The center of my field is really strong this year, Nohmi said.
Although some teams have more of their squad composed of select players, Nohmi has four this year, which is nothing to complain about, and may create some big wins for the Warriors.
Boys soccer at Kings West has traditionally had a new coach every two years, and a turnout only half as much as they need on the field for a game. Not to mention way too many losses for anyones liking.
The only problem is people associate having a good year with a win and loss record, said Bob Meeder, who is co-coaching Kings West soccer with his son Jason for the first time.
Hes not interested in stats this year, but he is happy about one number. So far, the turnout for boys soccer doubled last years. Theyve got 13 now, with one transfer gaining eligibility to play.
Of the 13, Meeder said he has five players who have generous experience, and the rest are just learning the game.
Hes working with the boys on the basics, and getting people into positions. Look for some leadership from senior Adam Bassett and junior James Meiar at defense, and junior Ben Dyer and junior Scott Ross at midfield. Junior Ben Valenta will handle the goal for another season.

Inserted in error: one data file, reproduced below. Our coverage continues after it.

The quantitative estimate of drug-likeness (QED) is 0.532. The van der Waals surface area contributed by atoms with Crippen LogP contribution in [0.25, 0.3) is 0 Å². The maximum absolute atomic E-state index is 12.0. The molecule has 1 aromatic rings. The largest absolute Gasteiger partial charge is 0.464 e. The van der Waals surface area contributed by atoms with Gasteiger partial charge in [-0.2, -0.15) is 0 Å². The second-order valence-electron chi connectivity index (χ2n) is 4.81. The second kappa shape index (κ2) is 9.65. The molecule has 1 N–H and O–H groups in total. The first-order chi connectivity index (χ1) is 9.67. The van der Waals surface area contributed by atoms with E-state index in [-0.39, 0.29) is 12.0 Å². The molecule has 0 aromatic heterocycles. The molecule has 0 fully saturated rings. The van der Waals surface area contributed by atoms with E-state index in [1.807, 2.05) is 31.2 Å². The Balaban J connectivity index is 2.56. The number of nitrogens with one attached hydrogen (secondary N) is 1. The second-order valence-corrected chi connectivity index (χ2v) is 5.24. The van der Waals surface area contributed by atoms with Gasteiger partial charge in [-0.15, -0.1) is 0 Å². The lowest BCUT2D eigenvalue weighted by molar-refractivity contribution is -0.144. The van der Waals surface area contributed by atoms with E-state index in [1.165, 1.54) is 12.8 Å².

Meeder has his eye on Tim Grey at midfield, who is just a freshman, but is far advanced at the position for his age.
They are all willing to improve themselves, Meeder noticed, and that is what he is most focused on for the year.
So far, the team lacks the speed and strength to compete with the older teams in the league, so he wants the boys to work with the pass as much as they can.
Even though a hard kill right at your opponents shoelaces feels really nice, the members of Kings Wests volleyball team should keep their thinking caps on this season, because its smart play, not muscle, that actually wins the games, according to their coach.
With an overall record of 6-10 last year, seniors Abby Morse and Sara Smaalden lead a new team heavy with sophomores, yet bursting with team cohesiveness.
So far, the team has played a couple matchups, including a three game defeat against Olympic, and a tight five game loss to Bremerton a few days later.
Communication is a big thing for the team, because otherwise it rots, said first year head coach Don Pearce.
Were playing with more confidence, more faith in our abilities and were more together, Pearce said.
It is Pearces ninth year coaching, but his first as a varsity coach. He is very optimistic about his team this year, and mentions that the two schools he has faced so far have been much larger.
Its a good way to see that we can compete at that level, he said about the games.
So far, from one week to another, the team has been working on blocks, touches and covering hitters.
The other thing the Warriors have been working on is their quickness. Instead of over-anticipating and then having to retreat to catch the ball behind you, Pearce is advising them to let the ball come to them.
To succeed in this league and beyond you have to be able to do everything, he said.